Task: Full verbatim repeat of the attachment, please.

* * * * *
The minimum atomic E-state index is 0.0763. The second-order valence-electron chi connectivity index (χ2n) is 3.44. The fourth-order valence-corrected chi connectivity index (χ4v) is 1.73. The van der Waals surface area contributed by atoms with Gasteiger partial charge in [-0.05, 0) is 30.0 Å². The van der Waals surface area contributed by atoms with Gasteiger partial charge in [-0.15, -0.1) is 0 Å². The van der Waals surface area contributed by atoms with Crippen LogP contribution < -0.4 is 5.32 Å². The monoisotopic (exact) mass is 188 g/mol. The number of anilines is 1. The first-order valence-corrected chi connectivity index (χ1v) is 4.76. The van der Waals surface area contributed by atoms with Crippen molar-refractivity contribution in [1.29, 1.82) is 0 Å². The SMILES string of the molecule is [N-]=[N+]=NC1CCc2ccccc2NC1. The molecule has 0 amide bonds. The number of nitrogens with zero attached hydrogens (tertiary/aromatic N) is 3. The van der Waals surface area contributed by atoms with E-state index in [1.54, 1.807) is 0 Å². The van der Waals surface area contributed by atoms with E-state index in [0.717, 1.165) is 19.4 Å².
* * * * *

The minimum atomic E-state index is 0.0763. The second-order valence-electron chi connectivity index (χ2n) is 3.44. The fourth-order valence-corrected chi connectivity index (χ4v) is 1.73. The van der Waals surface area contributed by atoms with Gasteiger partial charge in [-0.05, 0) is 30.0 Å². The van der Waals surface area contributed by atoms with Gasteiger partial charge in [-0.15, -0.1) is 0 Å². The van der Waals surface area contributed by atoms with Crippen LogP contribution < -0.4 is 5.32 Å². The monoisotopic (exact) mass is 188 g/mol. The number of anilines is 1. The first-order valence-corrected chi connectivity index (χ1v) is 4.76. The van der Waals surface area contributed by atoms with Crippen molar-refractivity contribution in [1.29, 1.82) is 0 Å². The SMILES string of the molecule is [N-]=[N+]=NC1CCc2ccccc2NC1. The molecule has 0 amide bonds. The number of nitrogens with zero attached hydrogens (tertiary/aromatic N) is 3. The van der Waals surface area contributed by atoms with E-state index in [1.54, 1.807) is 0 Å². The van der Waals surface area contributed by atoms with E-state index in [0.717, 1.165) is 19.4 Å².